Botox may help keep anger, sadness at bay

Wednesday, February 10, 2010

WASHINGTON - Botox can prevent people from experiencing negative emotions, according to a new study.

Botulinum toxin type A (BTX) - known as Botox - is used to paralyze facial muscles that control frowning and relax the surrounding skin wrinkles.

However, this common cosmetic treatment administered to reduce frown lines can delay patients’ recognition of anger and sadness around them.

“Botox induces a kind of mild, temporary cognitive blindness to information in the world, social information about the emotions of other people,” Discovery News quoted David Havas, lead study author and a psychologist at the University of Wisconsin-Madison, as saying.

For the study, Havas and colleagues evaluated 40 first-time Botox patients before, and then two weeks after, they underwent treatment.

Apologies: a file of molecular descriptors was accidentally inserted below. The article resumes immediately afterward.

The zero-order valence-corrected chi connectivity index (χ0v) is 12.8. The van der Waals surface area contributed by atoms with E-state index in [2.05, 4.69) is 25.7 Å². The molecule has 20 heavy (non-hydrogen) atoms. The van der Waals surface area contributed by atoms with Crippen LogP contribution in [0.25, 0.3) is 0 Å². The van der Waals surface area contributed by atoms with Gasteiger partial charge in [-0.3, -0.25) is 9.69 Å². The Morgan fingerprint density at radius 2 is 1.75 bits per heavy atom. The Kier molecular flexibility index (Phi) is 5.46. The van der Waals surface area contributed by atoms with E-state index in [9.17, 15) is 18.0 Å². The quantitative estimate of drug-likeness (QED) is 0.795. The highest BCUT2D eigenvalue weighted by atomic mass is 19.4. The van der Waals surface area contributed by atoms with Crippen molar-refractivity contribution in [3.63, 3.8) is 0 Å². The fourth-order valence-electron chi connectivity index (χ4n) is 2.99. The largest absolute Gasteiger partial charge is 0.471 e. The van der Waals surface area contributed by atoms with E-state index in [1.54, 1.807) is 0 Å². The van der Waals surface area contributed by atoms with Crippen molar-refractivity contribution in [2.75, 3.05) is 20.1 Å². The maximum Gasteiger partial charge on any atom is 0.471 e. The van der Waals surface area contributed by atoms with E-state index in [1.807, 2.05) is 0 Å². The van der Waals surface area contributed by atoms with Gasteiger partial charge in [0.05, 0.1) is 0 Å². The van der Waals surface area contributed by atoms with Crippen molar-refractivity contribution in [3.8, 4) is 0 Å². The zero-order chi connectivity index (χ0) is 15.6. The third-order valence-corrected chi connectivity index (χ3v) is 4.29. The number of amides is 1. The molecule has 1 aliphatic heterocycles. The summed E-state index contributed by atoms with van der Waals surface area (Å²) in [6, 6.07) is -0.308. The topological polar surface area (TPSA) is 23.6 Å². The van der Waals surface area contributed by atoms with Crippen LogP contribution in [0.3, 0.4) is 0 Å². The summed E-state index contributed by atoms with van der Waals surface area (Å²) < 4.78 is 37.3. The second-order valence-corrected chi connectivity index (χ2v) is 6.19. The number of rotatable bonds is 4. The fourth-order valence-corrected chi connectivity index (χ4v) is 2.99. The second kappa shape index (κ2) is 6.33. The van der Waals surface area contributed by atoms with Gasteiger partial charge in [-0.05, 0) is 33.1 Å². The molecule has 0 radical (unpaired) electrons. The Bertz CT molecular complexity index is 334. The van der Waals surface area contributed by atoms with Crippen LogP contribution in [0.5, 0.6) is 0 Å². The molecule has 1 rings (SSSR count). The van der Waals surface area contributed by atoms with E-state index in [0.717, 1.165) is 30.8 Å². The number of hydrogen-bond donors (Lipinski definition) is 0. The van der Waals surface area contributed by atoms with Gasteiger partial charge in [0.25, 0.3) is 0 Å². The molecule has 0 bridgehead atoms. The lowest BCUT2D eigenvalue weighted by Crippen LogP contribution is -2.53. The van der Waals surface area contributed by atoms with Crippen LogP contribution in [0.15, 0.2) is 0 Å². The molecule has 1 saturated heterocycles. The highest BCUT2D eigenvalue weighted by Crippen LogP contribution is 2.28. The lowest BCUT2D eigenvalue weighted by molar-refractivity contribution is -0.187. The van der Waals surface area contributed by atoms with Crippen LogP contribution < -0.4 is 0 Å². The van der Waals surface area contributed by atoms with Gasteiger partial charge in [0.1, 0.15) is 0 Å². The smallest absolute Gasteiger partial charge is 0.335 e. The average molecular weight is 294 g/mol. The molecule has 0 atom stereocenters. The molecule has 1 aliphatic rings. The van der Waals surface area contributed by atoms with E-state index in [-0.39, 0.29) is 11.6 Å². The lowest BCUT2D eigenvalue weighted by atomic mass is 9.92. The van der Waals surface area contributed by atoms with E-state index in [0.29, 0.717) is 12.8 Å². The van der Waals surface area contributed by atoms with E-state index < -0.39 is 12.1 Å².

On both occasions, the participants read happy, sad or angry statements, and pushed a button to indicate their comprehension of the text.

After receiving the Botox injections, it took longer for the frown-impaired participants to process the angry and sad statements. However, the time required to process happy statements did not change.

The results of the study support the “facial feedback hypothesis,” which states that physical expressions, such as grinning or grimacing, signal our brains to produce emotional responses.

In this case, the Botox injections prevented frowning, and so delayed the perception of negative statements.he study is to be published in the journal Psychological Science. (ANI)

Filed under: Science and Technology

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